I just finished up a 7 day photography challenge over on Facebook — the husband tagged me to do 7 nature pictures and I ended up narrowing it down further for myself by deciding to do only flowers in the blue-purple spectrum that arrived on our property without my aid. I had so much fun finding and identifying them all that I might just extend this indefinitely! It gives me the kick in the butt I need to get outside and get to know all those forgotten corners as well, while the weather is nice.
#1 – Spreading Bellflower (Campanula patula) on our roadside. I love campanulas and was going to plant some next year anyway, so was happy to see a few of these volunteers. If there’s more next year, I might just move some into my garden proper.
#2 – Germander Speedwell (Veronica chamaedrys). A tiny, pretty perennial with leaves that can be made into a tea that helps all sorts of ailments. Will have to do a harvest of these one day when I start making my own herbal mixes!
#3 – Wood Cranesbill (Geranium sylvaticum). According to Wiki, “The flowers yield a blue-gray dye that was used in ancient Europe to dye war cloaks, believing it would protect them in battle. For this reason it was called Odin’s Grace.” That’s pretty awesome! Ours seem a bit too light to be used as dye, but there are an awful lot of them so maybe one of these days I’ll give it a go…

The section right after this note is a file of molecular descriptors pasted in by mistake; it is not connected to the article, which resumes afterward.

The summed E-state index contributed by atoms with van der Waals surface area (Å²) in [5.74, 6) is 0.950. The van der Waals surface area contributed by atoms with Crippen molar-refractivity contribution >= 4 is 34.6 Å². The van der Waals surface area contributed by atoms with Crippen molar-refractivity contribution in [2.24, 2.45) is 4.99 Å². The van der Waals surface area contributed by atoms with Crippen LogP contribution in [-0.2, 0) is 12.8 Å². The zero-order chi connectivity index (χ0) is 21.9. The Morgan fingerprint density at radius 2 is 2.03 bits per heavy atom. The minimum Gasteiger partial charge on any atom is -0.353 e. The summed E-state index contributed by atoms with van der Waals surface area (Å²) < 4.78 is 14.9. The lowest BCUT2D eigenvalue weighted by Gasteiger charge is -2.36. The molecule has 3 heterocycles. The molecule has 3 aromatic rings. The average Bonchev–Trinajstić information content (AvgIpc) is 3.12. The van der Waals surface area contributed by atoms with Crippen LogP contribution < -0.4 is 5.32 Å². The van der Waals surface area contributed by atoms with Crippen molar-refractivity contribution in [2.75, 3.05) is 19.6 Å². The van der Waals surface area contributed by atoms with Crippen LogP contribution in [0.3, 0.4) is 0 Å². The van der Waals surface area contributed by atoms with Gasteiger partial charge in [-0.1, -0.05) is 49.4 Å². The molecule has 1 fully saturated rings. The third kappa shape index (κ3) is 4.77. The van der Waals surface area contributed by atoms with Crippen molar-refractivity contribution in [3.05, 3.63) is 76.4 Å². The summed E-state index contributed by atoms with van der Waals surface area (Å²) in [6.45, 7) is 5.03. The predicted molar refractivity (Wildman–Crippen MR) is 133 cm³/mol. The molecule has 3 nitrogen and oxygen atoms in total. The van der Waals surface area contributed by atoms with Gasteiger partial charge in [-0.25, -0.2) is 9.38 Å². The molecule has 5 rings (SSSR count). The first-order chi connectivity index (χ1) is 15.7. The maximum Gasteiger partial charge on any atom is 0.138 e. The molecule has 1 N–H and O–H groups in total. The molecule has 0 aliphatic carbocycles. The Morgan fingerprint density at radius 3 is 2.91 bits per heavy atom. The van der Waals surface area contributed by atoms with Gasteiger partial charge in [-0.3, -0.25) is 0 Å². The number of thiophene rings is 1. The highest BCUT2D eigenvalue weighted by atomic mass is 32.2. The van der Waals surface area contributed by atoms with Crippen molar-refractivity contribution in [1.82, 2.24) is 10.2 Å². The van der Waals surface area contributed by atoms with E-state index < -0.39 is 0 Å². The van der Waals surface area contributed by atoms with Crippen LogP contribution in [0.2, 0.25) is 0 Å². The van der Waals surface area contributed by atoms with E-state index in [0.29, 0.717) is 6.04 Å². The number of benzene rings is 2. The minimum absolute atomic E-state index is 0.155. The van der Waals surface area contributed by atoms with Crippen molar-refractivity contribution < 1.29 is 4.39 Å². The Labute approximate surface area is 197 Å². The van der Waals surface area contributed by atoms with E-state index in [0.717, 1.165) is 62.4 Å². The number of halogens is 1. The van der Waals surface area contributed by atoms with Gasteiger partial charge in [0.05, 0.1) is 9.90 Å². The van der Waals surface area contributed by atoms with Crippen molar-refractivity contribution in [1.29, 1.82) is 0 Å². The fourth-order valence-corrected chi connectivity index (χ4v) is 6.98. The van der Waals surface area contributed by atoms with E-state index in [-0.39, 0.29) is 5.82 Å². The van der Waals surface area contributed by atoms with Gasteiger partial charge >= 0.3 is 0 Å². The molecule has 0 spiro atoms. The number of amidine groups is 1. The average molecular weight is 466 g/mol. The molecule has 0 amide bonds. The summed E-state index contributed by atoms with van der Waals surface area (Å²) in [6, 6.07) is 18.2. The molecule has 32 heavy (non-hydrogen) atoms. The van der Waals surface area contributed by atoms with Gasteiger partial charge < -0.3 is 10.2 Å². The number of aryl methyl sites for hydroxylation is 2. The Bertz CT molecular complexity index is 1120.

#4 – European Columbine (Aquilegia vulgaris). A classic cottage garden flower that just randomly pops up around our property in the most unexpected and charming places. Probably a garden escapee or transplant by the original owners of the house, but it just sort of wanders around self-sowing at will now. Since I am not responsible for its appearance or upkeep, I count them as wildflowers 🙂
#5 – Jacob’s Ladder (Polemonium caeruleum). Another classic cottage garden escapee. Our house was built mid-20th century and the garden includes lots of transplants that can be dated back several decades before that, so we have all kinds of awesome old-timey flowers around.
#6 – Common Comfrey (Symphytum officinale). Old-timey garden plant with bonus medicinal value — it can be used externally as an anti-inflammatory. Also great for enriching compost, as liquid fertilizer, and a healthy treat for the bunnies. Planted by the previous owner and just recently discovered while I was exploring nooks and crannies for interesting pictures. So glad I found this!
#7 – Garden Lupine (Lupinus polyphyllus). Lupines are something of an invasive species here in Finland, having escaped gardens a while back. They conquer the roadsides and untended fields, beating out lots of native species and being a general nuisance. Although we cut them down in the areas where they are most unwanted, I admittedly do let a few stands hang around in the more neglected corners, because you can’t deny that the flowers are pretty. I just had to include one lupine picture because it’s hard to avoid them during the summer.